HC Deb 18 July 1949 vol 467 cc953-6
29. Sir Wavell Wakefield

asked the Minister of Transport if he can give an estimate as to the total capital expenditure which will be necessary to improve road facilities in the London area during the period in which it is proposed by the London Plan Working Party of the British Transport Commission that £340 million should be spent on improving rail transport in that area.

Mr. Barnes

Until development plans have been prepared and approved by the various planning authorities responsible for the Greater London areas, it will be quite impossible to give any estimate such as that required by the hon. Member.

Sir W. Wakefield

In view of the fact that the total amount of capital expenditure which presumably is to be spent on both roads and railways is known, how is it that one amount, for railways, is stated and another amount, for road improvements, which are just as urgently needed, is not known?

Mr. Barnes

With regard to the London railway plan, the hon. Member will bear in mind that there was a separate and exhaustive examination. It more or less came under one body which could go into the whole matter. In dealing with the roads, a number of planning authorities are involved and their plans are not yet developed to the extent necessary for us to form a definite estimate.

Mr. Ellis Smith

Will my right hon. Friend give an undertaking that this expenditure will not be proceeded with until the urgent needs of the large industrial areas of Lancashire and North Staffordshire have been considered?

Mr. Barnes

I do not know what expenditure my hon. Friend is referring to. I must have notice of that question.

39. Lieut.-Colonel Sir Thomas Moore

asked the Minister of Transport, in view of the proposals which are made in the London Plan Working Party Report relating to river bridges, what steps it is proposed to take to relate these plans to bridges for carrying road traffic; and whose responsibility it will be to ensure that in the final plans with regard to cross river traffic both road and rail are properly co-ordinated.

41. Mr. David Renton

asked the Minister of Transport, in view of the publication of the London Plan Working Party Report proposing an ultimate expenditure of some £340 million on improving railway communications in the London area, what steps are to be taken to co-ordinate this plan with plans for relieving the present road traffic conditions in the London area and improving London road facilities in general.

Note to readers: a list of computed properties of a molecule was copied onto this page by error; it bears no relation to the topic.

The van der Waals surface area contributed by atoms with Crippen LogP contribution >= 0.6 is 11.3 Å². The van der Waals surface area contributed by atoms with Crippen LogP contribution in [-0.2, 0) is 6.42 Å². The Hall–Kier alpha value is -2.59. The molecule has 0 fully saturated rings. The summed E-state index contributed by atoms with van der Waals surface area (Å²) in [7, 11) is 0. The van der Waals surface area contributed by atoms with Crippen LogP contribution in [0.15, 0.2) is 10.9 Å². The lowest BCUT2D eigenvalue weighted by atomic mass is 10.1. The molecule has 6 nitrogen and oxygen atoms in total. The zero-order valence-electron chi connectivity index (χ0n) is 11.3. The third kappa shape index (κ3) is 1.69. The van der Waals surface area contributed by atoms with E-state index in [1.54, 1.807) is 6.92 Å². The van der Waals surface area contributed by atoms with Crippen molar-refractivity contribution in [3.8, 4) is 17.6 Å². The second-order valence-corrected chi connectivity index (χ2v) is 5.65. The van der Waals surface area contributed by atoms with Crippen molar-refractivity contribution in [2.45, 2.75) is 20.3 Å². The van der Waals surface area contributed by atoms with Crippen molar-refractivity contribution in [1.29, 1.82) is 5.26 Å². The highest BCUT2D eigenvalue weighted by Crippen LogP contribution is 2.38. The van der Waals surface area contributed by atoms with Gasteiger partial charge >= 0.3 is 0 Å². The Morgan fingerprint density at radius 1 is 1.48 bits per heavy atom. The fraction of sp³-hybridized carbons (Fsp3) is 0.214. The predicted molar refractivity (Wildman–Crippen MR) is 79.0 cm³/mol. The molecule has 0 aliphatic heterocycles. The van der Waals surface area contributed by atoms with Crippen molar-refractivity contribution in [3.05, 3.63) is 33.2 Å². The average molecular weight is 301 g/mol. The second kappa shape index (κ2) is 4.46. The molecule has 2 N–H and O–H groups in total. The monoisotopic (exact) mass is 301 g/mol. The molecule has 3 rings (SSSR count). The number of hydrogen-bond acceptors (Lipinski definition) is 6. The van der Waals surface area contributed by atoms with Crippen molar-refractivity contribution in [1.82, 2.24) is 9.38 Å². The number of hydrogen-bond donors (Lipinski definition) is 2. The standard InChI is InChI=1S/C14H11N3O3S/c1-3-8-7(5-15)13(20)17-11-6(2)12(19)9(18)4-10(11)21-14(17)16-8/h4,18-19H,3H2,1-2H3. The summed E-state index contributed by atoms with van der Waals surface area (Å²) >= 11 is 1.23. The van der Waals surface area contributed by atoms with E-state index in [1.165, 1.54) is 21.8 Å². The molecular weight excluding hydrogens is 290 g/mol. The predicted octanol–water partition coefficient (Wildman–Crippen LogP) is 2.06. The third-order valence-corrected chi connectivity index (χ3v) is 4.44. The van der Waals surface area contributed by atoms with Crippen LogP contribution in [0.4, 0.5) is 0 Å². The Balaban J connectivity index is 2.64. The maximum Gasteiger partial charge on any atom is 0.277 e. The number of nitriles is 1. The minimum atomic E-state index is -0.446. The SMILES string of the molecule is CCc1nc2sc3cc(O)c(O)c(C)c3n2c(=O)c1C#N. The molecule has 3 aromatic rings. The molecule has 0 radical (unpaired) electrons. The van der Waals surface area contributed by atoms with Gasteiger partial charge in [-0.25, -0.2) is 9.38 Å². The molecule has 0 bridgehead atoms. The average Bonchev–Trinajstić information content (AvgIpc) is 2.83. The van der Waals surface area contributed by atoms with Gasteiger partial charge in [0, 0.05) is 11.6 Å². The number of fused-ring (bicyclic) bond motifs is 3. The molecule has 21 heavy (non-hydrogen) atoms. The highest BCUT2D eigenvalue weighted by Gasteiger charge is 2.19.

Mr. Barnes

Before any decisions are taken on the proposals in the Report, the traffic and planning authorities will be consulted. The responsibility for ensuring proper co-ordination between such proposals and plans for roads and road bridges rests upon the local planning authorities and the Government. The Government have the need for such co-ordination fully in mind.

Sir T. Moore

Will the right hon. Gentleman bear in mind that there is considerable anxiety in the public mind, and has been for some time, in regard to the future traffic—the road and the cross-river traffic—of London? Will he take some steps to induce his colleagues in the Government to get out plans as soon as possible so that rebuilding and reconstruction can start at last?

Mr. Stokes

Was it not the Lord President of the Council who did more to relieve this congestion than anybody of the Opposition parties?

Mr. Barnes

The capital expenditure is so considerable that I can assure the hon. and gallant Gentleman that the Government, in particular, will consider this very carefully.

Mr. Ellis Smith

Before proceeding with these plans, will my right hon. Friend consider the urgent needs of the great industrial areas of Lancashire and North Staffordshire?

Mr. Henry Strauss

Is the right hon. Gentleman aware that the plans prepared by Sir Patrick Abercrombie and his colleagues are very directly affected by these new proposals? Is it proposed to invite Sir Patrick to comment on this report before action is taken?

Mr. Barnes

I could not say, With regard to the point raised by my hon. Friend the Member for Stoke (Mr. Ellis Smith) about Lancashire and North Staffordshire, I should like to suggest to him that the traffic problem in London is just as acute as, if not more acute than, that in any other part of the country.

Colonel Clarke

Will the Minister bear in mind that the under-bridge river traffic is very important, too, and that the cost of electricity and gas in London is largely dependent on facilities given to the ships?